The US Court of Appeals for the Second Circuit [official website] ruled [decision] Friday that a Vermont man suing the state under the Thirteenth Amendment to the US Constitution [Cornell LII backgrounder] for labor he was forced to do while awaiting trial in jail will be able to proceed with his suit in federal district court. Finbar McGarry, a former graduate student at the University of Vermont, was arrested in December 2008 for allegedly firing a gun in his home and threatening to kill his family [ABC News report]. McGarry filed suit against Vermont arguing that the state violated his rights under the Thirteenth Amendment, which prohibits slavery and involuntary servitude, when it forced him to work at a state correctional facility while he awaited trial. In 2009 the US District Court for the District of Vermont [official website] dismissed McGarry's claim saying that the situation McGarry faced was nothing like slavery. The Second Circuit, however, overruled the district court, declaring that McGarry did not need to prove that he faced slavery-like conditions:
Contrary to the district court's conclusion, it is well-settled that the term "involuntary servitude" is not limited to chattel slavery-like conditions. The amendment was intended to prohibit all forms of involuntary labor, not solely to abolish chattel slavery.McGarry filed the $11 million lawsuit pro se. Vermont has 90 days to appeal the Second Circuit's ruling to the US Supreme Court [official website].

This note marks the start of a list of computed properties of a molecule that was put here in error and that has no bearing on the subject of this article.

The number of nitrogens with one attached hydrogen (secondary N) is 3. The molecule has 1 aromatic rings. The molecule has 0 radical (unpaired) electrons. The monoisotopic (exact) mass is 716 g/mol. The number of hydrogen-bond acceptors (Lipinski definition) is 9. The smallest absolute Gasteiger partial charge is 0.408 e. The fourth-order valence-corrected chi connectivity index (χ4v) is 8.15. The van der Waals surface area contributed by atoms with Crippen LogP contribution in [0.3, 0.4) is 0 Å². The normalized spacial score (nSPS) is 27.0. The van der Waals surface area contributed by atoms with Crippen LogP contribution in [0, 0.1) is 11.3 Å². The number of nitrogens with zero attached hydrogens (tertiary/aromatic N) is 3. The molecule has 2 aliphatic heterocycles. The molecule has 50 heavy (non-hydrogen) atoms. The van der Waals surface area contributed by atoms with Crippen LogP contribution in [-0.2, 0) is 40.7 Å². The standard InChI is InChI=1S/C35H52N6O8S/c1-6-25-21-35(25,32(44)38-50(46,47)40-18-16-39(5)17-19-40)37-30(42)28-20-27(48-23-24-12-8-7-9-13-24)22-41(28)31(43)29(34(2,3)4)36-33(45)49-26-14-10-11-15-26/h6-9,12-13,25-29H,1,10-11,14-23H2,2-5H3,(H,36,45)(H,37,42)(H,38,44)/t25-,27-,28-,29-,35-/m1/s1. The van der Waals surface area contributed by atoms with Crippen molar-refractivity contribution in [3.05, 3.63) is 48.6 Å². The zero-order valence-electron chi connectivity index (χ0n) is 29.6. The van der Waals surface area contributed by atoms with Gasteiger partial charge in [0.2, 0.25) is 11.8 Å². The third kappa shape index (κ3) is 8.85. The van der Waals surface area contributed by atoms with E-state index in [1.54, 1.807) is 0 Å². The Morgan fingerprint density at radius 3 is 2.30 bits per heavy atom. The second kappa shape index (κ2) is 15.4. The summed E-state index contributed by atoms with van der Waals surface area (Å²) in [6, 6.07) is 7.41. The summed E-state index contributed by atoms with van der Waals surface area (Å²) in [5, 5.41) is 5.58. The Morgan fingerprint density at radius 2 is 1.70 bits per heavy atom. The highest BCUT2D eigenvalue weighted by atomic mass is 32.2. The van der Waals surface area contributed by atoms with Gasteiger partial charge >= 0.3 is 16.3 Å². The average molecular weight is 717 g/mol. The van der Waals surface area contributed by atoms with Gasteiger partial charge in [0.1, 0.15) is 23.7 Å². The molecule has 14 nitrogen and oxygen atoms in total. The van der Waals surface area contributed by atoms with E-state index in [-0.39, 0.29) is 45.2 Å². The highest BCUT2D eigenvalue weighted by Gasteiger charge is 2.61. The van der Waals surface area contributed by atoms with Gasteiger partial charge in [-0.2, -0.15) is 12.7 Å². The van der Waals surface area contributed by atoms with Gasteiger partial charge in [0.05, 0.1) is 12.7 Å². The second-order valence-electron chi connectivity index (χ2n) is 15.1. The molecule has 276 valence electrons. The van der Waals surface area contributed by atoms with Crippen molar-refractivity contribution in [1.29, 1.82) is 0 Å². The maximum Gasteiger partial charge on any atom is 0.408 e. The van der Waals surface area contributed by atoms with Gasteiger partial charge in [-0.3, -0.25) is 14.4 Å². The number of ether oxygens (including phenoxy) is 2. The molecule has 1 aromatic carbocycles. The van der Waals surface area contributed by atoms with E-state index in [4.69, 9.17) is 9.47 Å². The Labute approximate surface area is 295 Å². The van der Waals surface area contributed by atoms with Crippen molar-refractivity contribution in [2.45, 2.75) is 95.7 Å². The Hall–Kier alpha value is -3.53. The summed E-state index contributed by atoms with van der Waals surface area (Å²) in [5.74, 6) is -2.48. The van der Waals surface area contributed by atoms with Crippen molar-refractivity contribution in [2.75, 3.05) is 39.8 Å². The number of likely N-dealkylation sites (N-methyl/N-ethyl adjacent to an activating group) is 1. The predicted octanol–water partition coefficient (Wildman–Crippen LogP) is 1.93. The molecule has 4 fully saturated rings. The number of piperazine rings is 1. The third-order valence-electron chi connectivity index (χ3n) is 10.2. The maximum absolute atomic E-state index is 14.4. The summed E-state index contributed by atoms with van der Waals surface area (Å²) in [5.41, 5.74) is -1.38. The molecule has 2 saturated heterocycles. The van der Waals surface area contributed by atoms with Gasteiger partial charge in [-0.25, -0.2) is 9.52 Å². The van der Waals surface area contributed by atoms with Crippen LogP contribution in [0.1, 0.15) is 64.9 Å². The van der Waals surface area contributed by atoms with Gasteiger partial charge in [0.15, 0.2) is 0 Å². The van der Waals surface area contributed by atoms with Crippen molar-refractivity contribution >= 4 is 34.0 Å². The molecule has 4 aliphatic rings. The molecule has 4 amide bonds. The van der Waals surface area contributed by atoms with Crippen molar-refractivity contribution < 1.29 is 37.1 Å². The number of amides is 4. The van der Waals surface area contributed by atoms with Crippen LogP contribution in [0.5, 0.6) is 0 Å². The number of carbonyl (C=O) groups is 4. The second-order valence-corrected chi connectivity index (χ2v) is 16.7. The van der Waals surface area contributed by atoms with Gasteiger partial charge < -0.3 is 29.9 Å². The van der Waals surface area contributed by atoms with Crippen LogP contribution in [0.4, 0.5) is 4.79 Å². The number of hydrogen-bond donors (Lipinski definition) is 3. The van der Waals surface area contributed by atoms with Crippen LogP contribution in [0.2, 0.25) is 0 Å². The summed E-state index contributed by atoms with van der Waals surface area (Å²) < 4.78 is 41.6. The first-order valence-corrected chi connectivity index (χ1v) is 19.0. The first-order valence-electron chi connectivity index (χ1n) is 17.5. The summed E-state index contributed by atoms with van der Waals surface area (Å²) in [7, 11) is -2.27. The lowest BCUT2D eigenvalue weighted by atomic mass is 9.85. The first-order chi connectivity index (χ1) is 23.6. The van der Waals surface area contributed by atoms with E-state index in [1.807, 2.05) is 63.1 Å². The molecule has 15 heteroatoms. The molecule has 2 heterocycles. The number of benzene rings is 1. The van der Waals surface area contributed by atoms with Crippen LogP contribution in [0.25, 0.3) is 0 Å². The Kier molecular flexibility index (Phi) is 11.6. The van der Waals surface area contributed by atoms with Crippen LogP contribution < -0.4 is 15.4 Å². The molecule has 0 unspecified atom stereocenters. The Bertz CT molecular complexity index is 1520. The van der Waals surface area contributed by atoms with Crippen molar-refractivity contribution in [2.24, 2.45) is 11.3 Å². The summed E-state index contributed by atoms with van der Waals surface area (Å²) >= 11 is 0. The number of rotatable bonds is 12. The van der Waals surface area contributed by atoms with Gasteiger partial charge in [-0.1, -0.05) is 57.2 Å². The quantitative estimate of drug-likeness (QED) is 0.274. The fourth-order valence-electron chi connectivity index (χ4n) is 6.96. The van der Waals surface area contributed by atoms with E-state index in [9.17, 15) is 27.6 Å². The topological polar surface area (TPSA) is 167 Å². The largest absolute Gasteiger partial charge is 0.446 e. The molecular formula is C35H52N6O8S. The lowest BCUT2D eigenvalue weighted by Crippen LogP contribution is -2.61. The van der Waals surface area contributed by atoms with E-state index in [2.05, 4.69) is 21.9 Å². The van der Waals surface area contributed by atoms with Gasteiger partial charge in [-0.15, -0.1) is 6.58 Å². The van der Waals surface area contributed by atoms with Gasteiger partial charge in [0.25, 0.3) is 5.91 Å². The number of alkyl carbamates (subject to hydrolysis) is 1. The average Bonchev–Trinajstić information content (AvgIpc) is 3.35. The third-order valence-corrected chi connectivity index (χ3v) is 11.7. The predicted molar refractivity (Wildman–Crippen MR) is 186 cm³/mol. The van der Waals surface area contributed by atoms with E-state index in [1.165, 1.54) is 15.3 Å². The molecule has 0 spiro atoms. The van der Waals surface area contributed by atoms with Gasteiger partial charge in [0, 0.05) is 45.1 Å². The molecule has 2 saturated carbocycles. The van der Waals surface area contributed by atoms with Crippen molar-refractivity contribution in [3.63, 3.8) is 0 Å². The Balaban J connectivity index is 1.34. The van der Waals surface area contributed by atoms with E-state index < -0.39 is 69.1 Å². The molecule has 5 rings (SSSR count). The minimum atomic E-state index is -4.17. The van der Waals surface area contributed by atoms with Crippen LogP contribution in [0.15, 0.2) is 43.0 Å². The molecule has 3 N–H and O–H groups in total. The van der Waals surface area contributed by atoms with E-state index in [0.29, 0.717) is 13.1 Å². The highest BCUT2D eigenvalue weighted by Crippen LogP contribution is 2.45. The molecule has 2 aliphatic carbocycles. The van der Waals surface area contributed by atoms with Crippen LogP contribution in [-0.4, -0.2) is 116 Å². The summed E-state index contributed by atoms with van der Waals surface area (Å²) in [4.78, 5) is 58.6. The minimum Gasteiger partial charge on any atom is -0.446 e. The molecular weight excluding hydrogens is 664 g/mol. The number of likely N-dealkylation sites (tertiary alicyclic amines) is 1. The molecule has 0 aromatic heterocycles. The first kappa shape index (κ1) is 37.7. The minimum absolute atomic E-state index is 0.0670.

Forced labor and slavery are serious legals issue worldwide. Earlier this week the UK High Court ruled [JURIST report] that two government back-to-work schemes do not constitute forced labor. Last week the International Labor Organization (ILO) [official website] Domestic Workers Convention (DWC) [text] was ratified by the Philippines, giving the international treaty its second ratification and paving the way for the convention to enter full force of law. Domestic workers are frequent victims of forced labor, and the ILO created the DWC to set the first global standards for domestic workers worldwide to ensure they receive generally the same protections available to other workers [JURIST report] such as weekly days off, work hour limits, limits on in-kind payment, minimum wage, clear information on terms and conditions of employment, and other benefits. In June the ILO released a report on forced labor, estimating that nearly 21 million people around the world work in forced labor [JURIST report] and noting that women represent 55 percent of forced laborers worldwide. The agency adopted the DWC [JURIST report] at last year's annual meeting of ILO member states, the 100th Session of the International Labor Conference [official website]. The ILO is a specialized agency of the UN.